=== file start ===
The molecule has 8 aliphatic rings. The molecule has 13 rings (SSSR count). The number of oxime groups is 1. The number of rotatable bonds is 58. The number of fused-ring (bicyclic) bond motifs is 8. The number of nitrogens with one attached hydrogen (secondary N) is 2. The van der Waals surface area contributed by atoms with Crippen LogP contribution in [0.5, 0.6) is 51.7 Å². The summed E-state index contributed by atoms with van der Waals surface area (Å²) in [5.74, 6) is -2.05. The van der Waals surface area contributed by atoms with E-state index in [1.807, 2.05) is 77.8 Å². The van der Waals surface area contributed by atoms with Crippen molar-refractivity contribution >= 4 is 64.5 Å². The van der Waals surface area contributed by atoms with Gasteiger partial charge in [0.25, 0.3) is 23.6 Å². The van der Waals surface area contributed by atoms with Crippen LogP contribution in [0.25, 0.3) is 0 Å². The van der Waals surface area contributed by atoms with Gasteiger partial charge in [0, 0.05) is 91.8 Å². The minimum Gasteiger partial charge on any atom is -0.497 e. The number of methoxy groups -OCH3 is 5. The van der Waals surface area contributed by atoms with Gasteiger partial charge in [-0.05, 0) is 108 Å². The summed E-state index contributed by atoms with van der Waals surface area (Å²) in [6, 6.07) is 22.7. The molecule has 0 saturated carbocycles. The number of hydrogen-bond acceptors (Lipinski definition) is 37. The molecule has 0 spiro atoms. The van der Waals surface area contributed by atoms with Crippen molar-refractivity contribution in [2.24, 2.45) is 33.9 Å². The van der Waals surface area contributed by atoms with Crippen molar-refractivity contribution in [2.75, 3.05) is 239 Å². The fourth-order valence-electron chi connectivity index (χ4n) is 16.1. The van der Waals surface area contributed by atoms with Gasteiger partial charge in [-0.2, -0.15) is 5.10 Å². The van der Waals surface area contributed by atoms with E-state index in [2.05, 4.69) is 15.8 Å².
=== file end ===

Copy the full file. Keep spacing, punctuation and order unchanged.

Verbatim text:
The molecule has 8 aliphatic rings. The molecule has 13 rings (SSSR count). The number of oxime groups is 1. The number of rotatable bonds is 58. The number of fused-ring (bicyclic) bond motifs is 8. The number of nitrogens with one attached hydrogen (secondary N) is 2. The van der Waals surface area contributed by atoms with Crippen LogP contribution in [0.5, 0.6) is 51.7 Å². The summed E-state index contributed by atoms with van der Waals surface area (Å²) in [5.74, 6) is -2.05. The van der Waals surface area contributed by atoms with E-state index in [1.807, 2.05) is 77.8 Å². The van der Waals surface area contributed by atoms with Crippen molar-refractivity contribution >= 4 is 64.5 Å². The van der Waals surface area contributed by atoms with Gasteiger partial charge in [0.25, 0.3) is 23.6 Å². The van der Waals surface area contributed by atoms with Crippen LogP contribution in [0.25, 0.3) is 0 Å². The van der Waals surface area contributed by atoms with Gasteiger partial charge in [0, 0.05) is 91.8 Å². The minimum Gasteiger partial charge on any atom is -0.497 e. The number of methoxy groups -OCH3 is 5. The van der Waals surface area contributed by atoms with Gasteiger partial charge in [-0.05, 0) is 108 Å². The summed E-state index contributed by atoms with van der Waals surface area (Å²) in [6, 6.07) is 22.7. The molecule has 0 saturated carbocycles. The number of hydrogen-bond acceptors (Lipinski definition) is 37. The molecule has 0 spiro atoms. The van der Waals surface area contributed by atoms with Crippen molar-refractivity contribution in [2.24, 2.45) is 33.9 Å². The van der Waals surface area contributed by atoms with Crippen molar-refractivity contribution in [2.75, 3.05) is 239 Å². The fourth-order valence-electron chi connectivity index (χ4n) is 16.1. The van der Waals surface area contributed by atoms with Gasteiger partial charge in [-0.2, -0.15) is 5.10 Å². The van der Waals surface area contributed by atoms with E-state index in [2.05, 4.69) is 15.8 Å².